Design an adaptive learning ecosystem

Fremont Middle School builds the Wildcat DEN (Designing, Exploring and Networking)
By: | May 11, 2017

Years ago, educators at Fremont Middle School in Illinois provided students with engaging projects. Students sat on floors and gathered in hallways, vestibules and staircases, says Joan Shanahan, Fremont School District’s technology integration specialist.

But not until the 2015-16 school year did teachers have designated areas where students could work on assignments comfortably or have access to digital technology.

With the help of the state Capital Development Board, maintenance staff and a planning committee made up of school officials, Fremont Middle School transformed part of its building into 11 spaces so students could work in a variety of environments. The space was honored as a District Administration District of Distinction in 2016.

Named after the school mascot, the Wildcat DEN (Designing, Exploring and Networking) is a bookstore-like setting filled with art on walls, couches, “mushroom chairs” and tables with benches. Students have access to lap desks, interactive whiteboards, wall-mounted monitors, Apple TVs and a cart filled with 30 MacBooks.

Today, students work in the DEN before, during and after school, and teachers hold classes there. “It’s a very versatile, comfortable space that’s limited only by what teachers think to do” says Pam Motsenbocker, Fremont Middle School principal.

The genesis

Shanahan saw the idea at another district school, Deer Path Middle School.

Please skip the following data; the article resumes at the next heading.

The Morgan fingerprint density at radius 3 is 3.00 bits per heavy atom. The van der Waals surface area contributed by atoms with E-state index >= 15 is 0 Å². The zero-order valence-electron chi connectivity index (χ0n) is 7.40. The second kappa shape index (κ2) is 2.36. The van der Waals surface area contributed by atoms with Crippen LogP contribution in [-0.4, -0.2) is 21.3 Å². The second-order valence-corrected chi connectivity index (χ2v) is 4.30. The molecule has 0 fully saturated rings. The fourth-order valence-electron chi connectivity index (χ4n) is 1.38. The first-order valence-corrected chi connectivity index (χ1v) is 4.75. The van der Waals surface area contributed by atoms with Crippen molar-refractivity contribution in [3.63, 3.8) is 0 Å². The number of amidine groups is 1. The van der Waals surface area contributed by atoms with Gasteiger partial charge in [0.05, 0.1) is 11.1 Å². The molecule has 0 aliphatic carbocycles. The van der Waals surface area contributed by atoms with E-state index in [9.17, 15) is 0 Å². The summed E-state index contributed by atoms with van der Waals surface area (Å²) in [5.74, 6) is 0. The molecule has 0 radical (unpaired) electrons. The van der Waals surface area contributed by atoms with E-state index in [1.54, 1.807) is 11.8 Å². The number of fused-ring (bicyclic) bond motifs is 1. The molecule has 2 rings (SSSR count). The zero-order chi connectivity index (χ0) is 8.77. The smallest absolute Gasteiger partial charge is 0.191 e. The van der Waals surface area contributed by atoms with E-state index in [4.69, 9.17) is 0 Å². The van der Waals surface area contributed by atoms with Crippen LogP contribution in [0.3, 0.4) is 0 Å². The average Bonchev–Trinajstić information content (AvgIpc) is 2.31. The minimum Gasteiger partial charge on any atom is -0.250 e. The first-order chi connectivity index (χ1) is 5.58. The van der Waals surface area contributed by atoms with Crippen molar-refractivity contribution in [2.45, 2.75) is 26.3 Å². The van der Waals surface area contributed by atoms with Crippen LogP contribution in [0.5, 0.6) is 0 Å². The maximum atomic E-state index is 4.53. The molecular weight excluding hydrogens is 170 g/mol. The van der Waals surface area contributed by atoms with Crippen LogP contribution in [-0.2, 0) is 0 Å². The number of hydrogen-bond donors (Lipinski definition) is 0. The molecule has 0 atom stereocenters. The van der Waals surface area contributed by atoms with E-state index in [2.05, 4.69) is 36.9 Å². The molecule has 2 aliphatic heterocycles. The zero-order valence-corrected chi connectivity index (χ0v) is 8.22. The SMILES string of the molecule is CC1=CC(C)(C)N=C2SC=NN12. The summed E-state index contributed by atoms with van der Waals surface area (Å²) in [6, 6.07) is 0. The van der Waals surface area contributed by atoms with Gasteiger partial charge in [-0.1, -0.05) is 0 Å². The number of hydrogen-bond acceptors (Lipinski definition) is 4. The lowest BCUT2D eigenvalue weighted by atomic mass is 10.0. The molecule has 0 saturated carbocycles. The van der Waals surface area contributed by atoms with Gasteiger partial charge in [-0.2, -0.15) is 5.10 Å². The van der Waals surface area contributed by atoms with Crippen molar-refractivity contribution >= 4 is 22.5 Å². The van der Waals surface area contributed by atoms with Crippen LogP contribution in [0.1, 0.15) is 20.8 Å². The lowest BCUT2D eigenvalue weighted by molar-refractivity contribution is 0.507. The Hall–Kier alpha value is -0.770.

So with the principal’s support, Shanahan found the perfect area at Fremont: a computer lab next to a large storage room, with a media center across the hall. The centrally located rooms were big enough for the project.

A school committee was created to plan and identify the space’s goals. It consisted of Shanahan, Motsenbocker, Superintendent Jill Gildea, who managed the project on behalf of Fanning Howey architects, and Dan Wagner, the buildings and grounds director who managed construction.

The build

In February 2014, Fremont School District 79 received $10.6 million in State Capital Development Board funds from a grant application for constructing another middle school in 2007.

The district used $800,000 to renovate and transform the middle school’s storage room and to restore the computer lab during summer 2015.

The media center was updated the following summer, in time for the first day of school in August 2016. Walls were repainted, and windows, carpets and more energy-efficient lights were installed in classrooms.

Architects also modernized the computer lab’s heating and cooling vents and replaced a wall in the media center with sliding doors so the rooms would flow together, says Shanahan.

Knocking down every wall wasn’t an option. The school, built in 1956, contains many load-bearing walls. But architects used them in a creative way—they built tables into the walls so students could have more space to work, and they had to remove about 50 lockers to make room.

A good problem to have

The DEN is now the hub of the building, with about 50 of the school’s 700 students staying after school to work there each day.

One to two staff members arrive to Fremont early or stay late after classes to supervise students, and a new bus is scheduled to bring students home after most other students have already gone.

Administration also had to limit when certain grades could use the DEN because there weren’t enough supervisors to handle the increased flow of students using the space.

Looking forward

To emulate the project on a low budget, districts should start small by transforming the corner of a classroom with a new couch, yoga ball or wobbly chair, Shanahan says. “Students want to stand up and move around like teachers do” she explains.

Next, teachers should think about including high-tech devices to engage learners. If students react positively to these changes, then it could be time to start thinking bigger.

Fremont plans to expand DEN, and administrators will get input from students—who usually want additional space and different types of furniture. “It doesn’t mean they’re going to drive the project” says Motsenbocker, “but we need to stay focused on their needs. It’s why we’re here.”

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